The Austrian Supreme Court [Oberste Gerichtshof or OGH) has ruled that a total of 42 clauses used in the purchase contracts by the Swiss-based secondary market ticket seller Viagogo are ‘unlawful’.
According to the country’s Association for Consumer Information [der Verein für Konsumenteninformation or VKI] the Supreme Court’s decision is legally binding, says reporting by the Austrian newspaper Der Standard.
Viagogo operates an international buying and selling secondary market platform for tickets for sports and music events, between ticket sellers and prospective buyers. It operates a German-language website under the top-level domain ‘at’.
According to Der Standard:
‘One of the clauses found to be unlawful provided that if the seller does not deliver the purchased tickets, the Viagogo platform may decide at its own discretion whether to offer the consumer replacement tickets at a comparable price or to refund the ticket price. The OGH judged the clause to be unlawful. "Customers must be given the opportunity to get back the amount paid in such a case, and not only if Viagogo decides not to offer replacement tickets," Beate Gelbmann, pictured, head of the complaints department at VKI, said, according to a statement.’
In addition Der Standard said the Supreme Court ‘confirmed the illegality of a clause that excludes a refund of the ticket price if the ticket is not delivered to the customer for any reason. According to this clause, a refund of the ticket price would also be excluded in those cases where the reason for the failed delivery was not with the customer but with Viagogo.’
Great article from @legrandnetwork on the recent ruling that Viagogo must sell off Stubhub’s ticketing business outside of North America.— FEAT (@FEAT_org) February 10, 2021
Including contribution from FEAT’s founding partner @SamShemtob & @FanFairAlliance’s @adjwebb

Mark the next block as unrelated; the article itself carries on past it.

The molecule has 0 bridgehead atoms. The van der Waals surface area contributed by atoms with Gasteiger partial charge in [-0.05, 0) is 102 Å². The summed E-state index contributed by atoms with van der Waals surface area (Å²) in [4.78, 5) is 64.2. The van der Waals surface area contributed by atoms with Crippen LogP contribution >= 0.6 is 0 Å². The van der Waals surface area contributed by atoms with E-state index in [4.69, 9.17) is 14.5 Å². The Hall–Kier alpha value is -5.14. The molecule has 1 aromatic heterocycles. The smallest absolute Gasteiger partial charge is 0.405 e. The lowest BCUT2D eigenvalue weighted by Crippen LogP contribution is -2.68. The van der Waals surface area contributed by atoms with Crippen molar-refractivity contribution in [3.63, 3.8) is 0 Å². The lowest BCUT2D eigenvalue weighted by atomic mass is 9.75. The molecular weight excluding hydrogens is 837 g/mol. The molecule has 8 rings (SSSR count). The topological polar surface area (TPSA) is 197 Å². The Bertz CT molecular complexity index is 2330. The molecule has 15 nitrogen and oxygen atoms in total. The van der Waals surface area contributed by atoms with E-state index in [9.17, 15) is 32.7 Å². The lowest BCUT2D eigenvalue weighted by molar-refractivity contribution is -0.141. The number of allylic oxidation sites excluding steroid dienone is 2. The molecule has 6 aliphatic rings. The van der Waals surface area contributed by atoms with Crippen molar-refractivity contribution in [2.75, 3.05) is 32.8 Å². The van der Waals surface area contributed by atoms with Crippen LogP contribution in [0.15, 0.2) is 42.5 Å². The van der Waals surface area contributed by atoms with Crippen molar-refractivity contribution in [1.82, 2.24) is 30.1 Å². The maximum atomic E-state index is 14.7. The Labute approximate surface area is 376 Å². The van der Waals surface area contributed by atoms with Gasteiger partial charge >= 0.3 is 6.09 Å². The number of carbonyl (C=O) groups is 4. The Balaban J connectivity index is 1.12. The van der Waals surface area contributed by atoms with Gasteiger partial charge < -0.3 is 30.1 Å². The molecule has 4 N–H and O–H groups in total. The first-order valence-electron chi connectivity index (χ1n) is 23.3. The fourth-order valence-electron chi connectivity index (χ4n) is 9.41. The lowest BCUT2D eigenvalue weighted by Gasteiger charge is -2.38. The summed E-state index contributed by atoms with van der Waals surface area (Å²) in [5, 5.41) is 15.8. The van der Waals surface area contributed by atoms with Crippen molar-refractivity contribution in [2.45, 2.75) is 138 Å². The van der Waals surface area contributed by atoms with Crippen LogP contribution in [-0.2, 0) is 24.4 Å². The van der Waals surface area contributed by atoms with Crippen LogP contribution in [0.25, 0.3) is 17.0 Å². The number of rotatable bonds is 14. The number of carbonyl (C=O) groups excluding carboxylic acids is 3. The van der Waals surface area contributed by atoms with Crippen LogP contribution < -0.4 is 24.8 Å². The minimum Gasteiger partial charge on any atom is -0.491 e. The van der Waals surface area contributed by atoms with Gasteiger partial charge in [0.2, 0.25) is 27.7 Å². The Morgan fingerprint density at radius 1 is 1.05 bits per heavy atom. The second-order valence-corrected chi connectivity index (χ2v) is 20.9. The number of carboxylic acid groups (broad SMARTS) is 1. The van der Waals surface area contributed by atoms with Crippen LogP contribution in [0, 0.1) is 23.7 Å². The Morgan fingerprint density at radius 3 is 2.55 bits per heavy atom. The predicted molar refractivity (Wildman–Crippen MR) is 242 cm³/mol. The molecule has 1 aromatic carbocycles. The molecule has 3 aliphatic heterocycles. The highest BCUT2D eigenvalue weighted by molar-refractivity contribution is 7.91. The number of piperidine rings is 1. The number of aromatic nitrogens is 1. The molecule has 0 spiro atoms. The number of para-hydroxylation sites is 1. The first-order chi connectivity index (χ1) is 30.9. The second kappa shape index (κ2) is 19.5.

Read more 👉 https://t.co/1lnSU8Ceds pic.twitter.com/sW7Tk3QdX3
In another hammer blow for Viagogo, another provision that was knocked down is that all sales were final: ‘so there were no refunds and no exchanges for partial fulfilment or on loss. The clause could be understood to mean that the buyer had no claim even if a ticket was lost through Viagogo's fault. This put customers at a gross disadvantage, the court ruled,’ according to Der Standard.
And in a final and perhaps most devastating ruling: ‘A clause stating that Swiss law applied to contracts with Viagogo and that the courts of Switzerland had jurisdiction was also unlawful. "If an entrepreneur specifically targets consumers in Austria, then they cannot be deprived of the protection of Austrian consumer law. Consumers can therefore also sue before an Austrian court in the event of a dispute," Gelbmann said.’
The Austrian court ruling caps a miserable month for the not-very-loved secondary market platform. After buying StubHub for more than USD4 billion last year, UK competition regulators order Viagogo to sell all of StubHub's business outside North America to satisfy competition concerns.
The Competition and Markets Authority (CMA) said the deal meant a ‘substantial reduction in competition’ in the UK secondary ticketing market.
The CMA decision will mean that StubHub's international business - which includes the UK - will be independently owned and run by a separate company, with no input from Viagogo, the authority added.
In the UK, Viagogo and StubHub are the two main providers of secondary ticketing platforms. Together, they have a combined market share of more than 90%.